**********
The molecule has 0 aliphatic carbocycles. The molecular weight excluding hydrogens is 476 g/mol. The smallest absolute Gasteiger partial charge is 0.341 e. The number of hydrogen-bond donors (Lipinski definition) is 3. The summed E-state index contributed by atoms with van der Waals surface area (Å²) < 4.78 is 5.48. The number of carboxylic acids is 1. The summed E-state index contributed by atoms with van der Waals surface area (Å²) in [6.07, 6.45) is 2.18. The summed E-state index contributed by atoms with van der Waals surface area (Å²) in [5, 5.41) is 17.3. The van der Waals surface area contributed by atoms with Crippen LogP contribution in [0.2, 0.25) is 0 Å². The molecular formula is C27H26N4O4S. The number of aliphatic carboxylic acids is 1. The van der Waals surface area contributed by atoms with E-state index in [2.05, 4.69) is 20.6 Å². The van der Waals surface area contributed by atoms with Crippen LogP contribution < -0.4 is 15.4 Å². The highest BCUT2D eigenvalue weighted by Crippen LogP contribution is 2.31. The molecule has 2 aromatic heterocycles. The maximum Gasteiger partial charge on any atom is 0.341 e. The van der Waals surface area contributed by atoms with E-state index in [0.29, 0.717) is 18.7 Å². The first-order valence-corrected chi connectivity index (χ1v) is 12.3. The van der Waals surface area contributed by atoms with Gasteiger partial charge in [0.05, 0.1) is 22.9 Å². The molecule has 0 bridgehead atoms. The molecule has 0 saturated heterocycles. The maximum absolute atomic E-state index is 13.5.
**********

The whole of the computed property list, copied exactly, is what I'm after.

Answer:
The molecule has 0 aliphatic carbocycles. The molecular weight excluding hydrogens is 476 g/mol. The smallest absolute Gasteiger partial charge is 0.341 e. The number of hydrogen-bond donors (Lipinski definition) is 3. The summed E-state index contributed by atoms with van der Waals surface area (Å²) < 4.78 is 5.48. The number of carboxylic acids is 1. The summed E-state index contributed by atoms with van der Waals surface area (Å²) in [6.07, 6.45) is 2.18. The summed E-state index contributed by atoms with van der Waals surface area (Å²) in [5, 5.41) is 17.3. The van der Waals surface area contributed by atoms with Crippen LogP contribution in [0.2, 0.25) is 0 Å². The molecular formula is C27H26N4O4S. The number of aliphatic carboxylic acids is 1. The van der Waals surface area contributed by atoms with E-state index in [2.05, 4.69) is 20.6 Å². The van der Waals surface area contributed by atoms with Crippen LogP contribution < -0.4 is 15.4 Å². The highest BCUT2D eigenvalue weighted by Crippen LogP contribution is 2.31. The molecule has 2 aromatic heterocycles. The maximum Gasteiger partial charge on any atom is 0.341 e. The van der Waals surface area contributed by atoms with E-state index in [0.29, 0.717) is 18.7 Å². The first-order valence-corrected chi connectivity index (χ1v) is 12.3. The van der Waals surface area contributed by atoms with Gasteiger partial charge in [0.05, 0.1) is 22.9 Å². The molecule has 0 bridgehead atoms. The molecule has 0 saturated heterocycles. The maximum absolute atomic E-state index is 13.5.